Aristotle does accept that events occur out of luck (196a12). However, the fact that Tom met Robin in the same country, at the same resort, at the same time, etc, can be explained by efficient cause. The fact that Tom left for a vacation at the same time Robin left for a vacation, and they both intended to go to the same country, and they both intended to stay at the resort they stayed at for whatever reason, would have to, of necessity, cause this meeting. This sequence of events can be explained by reference to efficient causes: given the actions of the agents, event X had to occur. The final cause of this event is the love that developed between the two. By describing an event as occurring by luck or chance, we are not explaining what caused some event to occur, we are merely giving an assessment of the unlikelihood of such an outcome. In other words, the outcome was lucky, but the cause of the outcome itself was not luck. To say that a thing occurred by chance or luck goes no distance in identifying the cause of the thing. Chance and luck do not cause or produce events, they simply happen concurrently with the other four causes of the event. In other words, chance did not cause the meeting in Cuba, the meeting was coincidental, because two efficient causes (i.e., the actions of Tom and the actions of Robin) coincided with one another. Perhaps a different example will help explain what is meant here by the term concurrence.
Concurrence is the simultaneous occurrence of events or circumstances. So for example, when a man builds a house, he is the cause of the house. But, let us say the man is also a musician (Aristotle uses this example: 196b25). We can make no sense of the statement, “that which knows music was the cause of the house.” It is more sensible to admit that which knows music is a concurrent cause of the house, because the man is a musician, and being a musician happens simultaneously with the building of the house. Chance is no more the cause of anything than knowing music is the cause of the existence of the house: both are concurrent causes. To say that which knows music was the cause of the house lacks explanatory power; that is, it does not help explain how the house came to be the house that it is by explaining it was built by that which knows music. Likewise, chance does not help explain how anything comes to be. Chance is not an explanatory factor.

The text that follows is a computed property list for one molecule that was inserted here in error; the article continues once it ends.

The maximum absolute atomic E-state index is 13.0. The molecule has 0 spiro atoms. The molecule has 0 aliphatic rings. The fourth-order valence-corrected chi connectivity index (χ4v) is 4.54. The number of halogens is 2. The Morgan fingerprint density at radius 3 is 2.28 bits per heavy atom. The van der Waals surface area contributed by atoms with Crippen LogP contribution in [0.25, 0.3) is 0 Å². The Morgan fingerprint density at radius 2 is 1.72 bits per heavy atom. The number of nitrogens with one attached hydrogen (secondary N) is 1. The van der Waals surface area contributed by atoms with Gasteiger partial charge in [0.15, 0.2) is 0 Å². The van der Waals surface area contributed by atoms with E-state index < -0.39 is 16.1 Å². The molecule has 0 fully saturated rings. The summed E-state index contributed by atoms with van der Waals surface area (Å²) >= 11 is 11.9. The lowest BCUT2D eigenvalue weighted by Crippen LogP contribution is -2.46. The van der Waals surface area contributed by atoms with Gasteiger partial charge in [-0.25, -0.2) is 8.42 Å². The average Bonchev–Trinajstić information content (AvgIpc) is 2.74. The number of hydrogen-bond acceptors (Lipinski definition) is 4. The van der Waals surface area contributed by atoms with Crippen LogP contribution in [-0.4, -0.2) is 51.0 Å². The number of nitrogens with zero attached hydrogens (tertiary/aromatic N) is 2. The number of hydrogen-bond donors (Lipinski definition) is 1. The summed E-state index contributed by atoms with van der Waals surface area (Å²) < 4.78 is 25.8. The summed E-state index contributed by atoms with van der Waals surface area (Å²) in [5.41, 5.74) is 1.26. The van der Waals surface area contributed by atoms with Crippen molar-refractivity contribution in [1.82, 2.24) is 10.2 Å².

Thus, for Aristotle, chance is a concurrent cause of things. From what has been stated above, an argument might be formulated as follows: 1) when an event happens out of chance, there is no intention on the part of the agent to achieve that outcome at that time; 2) events are caused only by intentional acts, anything else occurring at the time of the cause of the event is merely concurrent with the event, and not the cause of the event; 3) chance is sometimes concurrent with the four causes; therefore, 4) chance is a cause only by virtue of concurrence.
While Aristotle does not explicitly make this argument, he does arrive at the same conclusion (197a5). Furthermore, I believe he would agree with each of the premises. For instance, Aristotle gives an example where a man coincidentally meets someone who owes him money (196b33). The man did not go to that place at that time for that reason (i.e. to collect the money). Thus, the man did not go to that place with the intention of collecting money. It happened by chance that he was able to fulfill that end. Therefore, I believe Aristotle would agree that events occurring by chance are unintentional acts. Furthermore, I believe Aristotle would agree that objects and events are caused only by intentional acts, because each of the four causes identified by Aristotle are intentional. For example, when a sculptor creates a statue, she intends to use the material used; she intends for the statue to take the form it takes; she intends to be the creator, or source of the existence of the statue; and she intends the statue to be created for a specific purpose. Therefore, the four causes must be intentional causes, and if the four causes are the only causes, all causes are intentional. Thus, events are caused only by intentional acts.
In light of the arguments presented, I believe it is fair to say chance and luck do exist, however, they are not the cause of events or phenomena. It is difficult to see how chance could be a cause of anything. Rather, it seems more reasonable to admit chance occurs simultaneously with the true causes of objects and events. For this reason, I believe Aristotle is correct in claiming the causes to be four in number.
Aristotle, A New Aristotle Reader, ed. J.L. Ackrill (Princeton, N.J.: Princeton University Press, 1987).